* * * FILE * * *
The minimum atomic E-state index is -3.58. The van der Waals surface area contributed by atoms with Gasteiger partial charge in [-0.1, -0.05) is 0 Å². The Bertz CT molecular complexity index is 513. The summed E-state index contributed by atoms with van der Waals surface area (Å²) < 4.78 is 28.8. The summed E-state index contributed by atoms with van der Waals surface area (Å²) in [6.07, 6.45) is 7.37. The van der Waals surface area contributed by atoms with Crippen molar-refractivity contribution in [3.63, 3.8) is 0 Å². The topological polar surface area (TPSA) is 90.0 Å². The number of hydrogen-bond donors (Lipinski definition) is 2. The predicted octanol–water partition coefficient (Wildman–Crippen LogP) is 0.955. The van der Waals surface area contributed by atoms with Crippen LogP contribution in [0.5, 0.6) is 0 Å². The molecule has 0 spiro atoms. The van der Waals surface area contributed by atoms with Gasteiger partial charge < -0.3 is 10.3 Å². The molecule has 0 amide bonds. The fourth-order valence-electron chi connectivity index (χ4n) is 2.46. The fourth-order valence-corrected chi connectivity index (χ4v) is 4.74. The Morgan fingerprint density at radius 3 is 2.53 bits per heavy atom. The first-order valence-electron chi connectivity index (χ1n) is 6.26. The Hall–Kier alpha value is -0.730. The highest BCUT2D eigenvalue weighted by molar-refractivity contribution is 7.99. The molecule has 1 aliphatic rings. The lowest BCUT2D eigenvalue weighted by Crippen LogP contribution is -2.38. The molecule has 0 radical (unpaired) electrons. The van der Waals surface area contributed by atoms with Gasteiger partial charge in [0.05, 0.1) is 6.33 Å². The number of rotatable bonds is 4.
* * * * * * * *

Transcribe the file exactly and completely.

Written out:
The minimum atomic E-state index is -3.58. The van der Waals surface area contributed by atoms with Gasteiger partial charge in [-0.1, -0.05) is 0 Å². The Bertz CT molecular complexity index is 513. The summed E-state index contributed by atoms with van der Waals surface area (Å²) < 4.78 is 28.8. The summed E-state index contributed by atoms with van der Waals surface area (Å²) in [6.07, 6.45) is 7.37. The van der Waals surface area contributed by atoms with Crippen molar-refractivity contribution in [3.63, 3.8) is 0 Å². The topological polar surface area (TPSA) is 90.0 Å². The number of hydrogen-bond donors (Lipinski definition) is 2. The predicted octanol–water partition coefficient (Wildman–Crippen LogP) is 0.955. The van der Waals surface area contributed by atoms with Crippen LogP contribution in [0.5, 0.6) is 0 Å². The molecule has 0 spiro atoms. The van der Waals surface area contributed by atoms with Gasteiger partial charge < -0.3 is 10.3 Å². The molecule has 0 amide bonds. The fourth-order valence-electron chi connectivity index (χ4n) is 2.46. The fourth-order valence-corrected chi connectivity index (χ4v) is 4.74. The Morgan fingerprint density at radius 3 is 2.53 bits per heavy atom. The first-order valence-electron chi connectivity index (χ1n) is 6.26. The Hall–Kier alpha value is -0.730. The highest BCUT2D eigenvalue weighted by molar-refractivity contribution is 7.99. The molecule has 1 aliphatic rings. The lowest BCUT2D eigenvalue weighted by Crippen LogP contribution is -2.38. The molecule has 0 radical (unpaired) electrons. The van der Waals surface area contributed by atoms with Gasteiger partial charge in [0.05, 0.1) is 6.33 Å². The number of rotatable bonds is 4.